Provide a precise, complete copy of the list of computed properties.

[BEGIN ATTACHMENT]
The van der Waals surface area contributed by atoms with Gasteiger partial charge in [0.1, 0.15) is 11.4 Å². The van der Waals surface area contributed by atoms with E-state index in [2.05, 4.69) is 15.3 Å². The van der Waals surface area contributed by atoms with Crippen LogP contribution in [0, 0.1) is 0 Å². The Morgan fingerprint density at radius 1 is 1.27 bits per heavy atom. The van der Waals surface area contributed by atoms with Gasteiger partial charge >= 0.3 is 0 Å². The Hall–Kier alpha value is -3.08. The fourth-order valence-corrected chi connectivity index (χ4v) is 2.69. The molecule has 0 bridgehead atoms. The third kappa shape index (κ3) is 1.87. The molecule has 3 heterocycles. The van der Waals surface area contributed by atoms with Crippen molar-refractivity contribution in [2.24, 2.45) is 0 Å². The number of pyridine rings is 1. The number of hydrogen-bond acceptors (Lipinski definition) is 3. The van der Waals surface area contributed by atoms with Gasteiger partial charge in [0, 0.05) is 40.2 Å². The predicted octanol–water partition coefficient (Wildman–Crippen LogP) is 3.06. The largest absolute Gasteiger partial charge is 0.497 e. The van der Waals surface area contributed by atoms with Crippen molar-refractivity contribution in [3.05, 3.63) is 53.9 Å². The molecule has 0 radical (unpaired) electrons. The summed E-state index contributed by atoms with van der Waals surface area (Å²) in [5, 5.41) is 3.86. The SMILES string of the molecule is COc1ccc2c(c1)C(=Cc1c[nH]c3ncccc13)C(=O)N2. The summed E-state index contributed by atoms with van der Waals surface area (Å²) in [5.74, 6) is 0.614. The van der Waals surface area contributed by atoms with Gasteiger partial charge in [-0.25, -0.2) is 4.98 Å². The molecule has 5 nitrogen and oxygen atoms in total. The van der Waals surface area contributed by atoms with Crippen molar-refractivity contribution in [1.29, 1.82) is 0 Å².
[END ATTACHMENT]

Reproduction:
The van der Waals surface area contributed by atoms with Gasteiger partial charge in [0.1, 0.15) is 11.4 Å². The van der Waals surface area contributed by atoms with E-state index in [2.05, 4.69) is 15.3 Å². The van der Waals surface area contributed by atoms with Crippen LogP contribution in [0, 0.1) is 0 Å². The Morgan fingerprint density at radius 1 is 1.27 bits per heavy atom. The van der Waals surface area contributed by atoms with Gasteiger partial charge >= 0.3 is 0 Å². The Hall–Kier alpha value is -3.08. The fourth-order valence-corrected chi connectivity index (χ4v) is 2.69. The molecule has 0 bridgehead atoms. The third kappa shape index (κ3) is 1.87. The molecule has 3 heterocycles. The van der Waals surface area contributed by atoms with Crippen molar-refractivity contribution in [2.24, 2.45) is 0 Å². The number of pyridine rings is 1. The number of hydrogen-bond acceptors (Lipinski definition) is 3. The van der Waals surface area contributed by atoms with Gasteiger partial charge in [0, 0.05) is 40.2 Å². The predicted octanol–water partition coefficient (Wildman–Crippen LogP) is 3.06. The largest absolute Gasteiger partial charge is 0.497 e. The van der Waals surface area contributed by atoms with Crippen molar-refractivity contribution in [3.05, 3.63) is 53.9 Å². The molecule has 0 radical (unpaired) electrons. The summed E-state index contributed by atoms with van der Waals surface area (Å²) in [5, 5.41) is 3.86. The SMILES string of the molecule is COc1ccc2c(c1)C(=Cc1c[nH]c3ncccc13)C(=O)N2. The summed E-state index contributed by atoms with van der Waals surface area (Å²) in [5.74, 6) is 0.614. The van der Waals surface area contributed by atoms with Gasteiger partial charge in [-0.25, -0.2) is 4.98 Å². The molecule has 5 nitrogen and oxygen atoms in total. The van der Waals surface area contributed by atoms with Crippen molar-refractivity contribution in [1.29, 1.82) is 0 Å².